[Image Source: Solar Reserve]

South Australia leading the way in renewables.
South Australia is a world leader in renewable energy. 

This latest project now means that around 40 percent of the state’s entire electricity needs are generated by renewable sources. 

It is hoped that the conversion to solar will also mean a cut in residential electricity costs. 

The new plant costs less than building a new coal-fired power station and works out to a similar cost per megawatt as other renewable sources such as solar and wind power.

Challenges still lie ahead
It isn’t all happy news though. 

South Australia was plagued by electricity blackouts last year and the unreliable renewable sources were blamed. 

Engineering researcher Fellow Matthew Stocks, from the Australian National University, says we still have “lots to learn” about how solar thermal technologies can fit into an electric grid system. 

He explains, “One of the big challenges for solar thermal as a storage tool is that it can only store heat. 

If there is an excess of electricity in the system because the wind is blowing strong, it cannot efficiently use it to store electrical power to shift the energy to times of shortage, unlike batteries and pumped hydro.”

Press link for more: Interesting Engineering

Choices to be made. #StopAdani #ClimateChange #auspol 

Choices to be made
02 August 2017

Local and regional authorities are making climate-conscious choices, whilst climate change impacts will soon mean individuals need to make choices to survive.
Subject terms:
Business and industry Climate-change impacts

Climate-change mitigation

The breaking off of a large piece (over 5,800 km2) of the Larson-C Ice Shelf has dominated the news headlines of late — a widening crack spread closer to the edge of the shelf, finally reaching the edge and freeing the iceberg on 12 July 2017. 

The dramatic and trackable event played out over weeks. 

It came in the aftermath of President Trump’s announcement of the US withdrawal from the Paris Agreement and in the lead up to a G20 climate discussion meeting.
The G20 meeting, held in Hamburg, Germany, concluded with a statement in which 19 of the 20 nations affirmed their commitment to the Paris Agreement, citing that the agreement was ‘irreversible’. 

The US stands apart from this group, and considering the situation more broadly with Nicaragua and Syria, the only other nations not committing to the Paris Agreement.
Whether there will be a softening of the US stance is yet to be seen but it is heartening to see commitments from states and cities within the US stepping up to mitigate emissions while the federal government steps back. 

As Mark Watts, executive director of C40, writes in a Commentary (page 537) “Mayors of the world’s cities understand that there is no alternative to urgent, bold and transformative action against climate change.

 By the end of 2020, every C40 city will have a plan in place to ensure they can deliver on their obligations to the Paris Agreement.”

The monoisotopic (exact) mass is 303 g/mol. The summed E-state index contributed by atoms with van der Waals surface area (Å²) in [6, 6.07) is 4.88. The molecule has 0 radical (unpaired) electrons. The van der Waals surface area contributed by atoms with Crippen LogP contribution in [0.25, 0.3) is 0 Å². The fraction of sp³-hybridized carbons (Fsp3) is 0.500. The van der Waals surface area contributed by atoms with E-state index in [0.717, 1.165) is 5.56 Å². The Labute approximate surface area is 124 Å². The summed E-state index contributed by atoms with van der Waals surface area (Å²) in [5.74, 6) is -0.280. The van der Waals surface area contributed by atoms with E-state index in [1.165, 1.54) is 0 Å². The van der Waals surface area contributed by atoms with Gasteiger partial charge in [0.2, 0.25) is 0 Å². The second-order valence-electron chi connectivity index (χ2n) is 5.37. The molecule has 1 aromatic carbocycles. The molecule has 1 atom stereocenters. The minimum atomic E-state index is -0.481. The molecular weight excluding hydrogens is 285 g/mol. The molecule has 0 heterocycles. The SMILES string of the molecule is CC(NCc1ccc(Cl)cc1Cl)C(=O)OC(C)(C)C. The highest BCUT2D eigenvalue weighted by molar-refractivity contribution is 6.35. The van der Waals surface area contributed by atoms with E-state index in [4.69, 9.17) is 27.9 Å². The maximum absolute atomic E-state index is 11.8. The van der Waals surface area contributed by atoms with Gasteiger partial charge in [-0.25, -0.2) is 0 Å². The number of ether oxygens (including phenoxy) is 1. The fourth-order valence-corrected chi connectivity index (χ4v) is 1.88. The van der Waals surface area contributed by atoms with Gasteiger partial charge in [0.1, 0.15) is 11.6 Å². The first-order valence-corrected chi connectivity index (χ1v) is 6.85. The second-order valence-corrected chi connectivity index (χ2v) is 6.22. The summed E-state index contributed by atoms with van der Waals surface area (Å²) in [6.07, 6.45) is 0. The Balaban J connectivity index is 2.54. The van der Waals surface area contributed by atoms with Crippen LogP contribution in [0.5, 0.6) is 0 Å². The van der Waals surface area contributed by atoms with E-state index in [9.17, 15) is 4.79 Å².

In a related Feature (page 543), Erica Gies investigates the role of businesses, as a number of large corporations are making commitments in line with the Paris Agreement, supporting the work of cities and states.

Joerg Boethling / Alamy Stock Photo

To track progress and ensure countries and other committed parties are meeting their ambitions we need reliable data on emissions, which requires research funding and observing platforms.

 Mitigation commitments will hopefully also translate into funding to support these efforts.

 Another point to be considered is quantifying the baseline temperature from which warming will be measured, as discussed by Andrew Schurer and colleagues (page 563).

 The Paris Agreement aims to limit warming to 1.5 °C, but the pre-industrial temperature has not been defined and this Letter discusses the implications of different choices for likelihood and timing of exceedance of temperature targets, as well as allowable carbon emissions.
Action is needed: states and cities will have to, and are already starting to, deal with the consequences of a changing climate.

 California and China are discussing climate cooperation, with California all too aware of the challenges it will face having already experienced a number of years of extreme drought. 

The intensification of the hydrological cycle is discussed by Simon Wang and colleagues in a recent Commentary using recent events in California as an example (Nat. Clim. Change 7, 456–458; 2017). 

This change from extreme drought in 2012–2016 to extreme flooding over the 2016–2017 Californian winter is an example of anomalous circulation patterns that can persist and then flip, with such extremes being emphasized under climate change.
The situation in California is one example but, as has been reported in the literature, extremes of natural climate cycles are likely to increase, with El Niño having potentially far-reaching consequences due to its influence across the globe. 

Whilst the predictions are no longer suggesting there will be an El Niño event later this year, the warmer-than-average sea-surface temperatures in the west Indian Ocean and the cooler-than-average temperatures in the east suggest a shift to a positive Indian Ocean dipole event.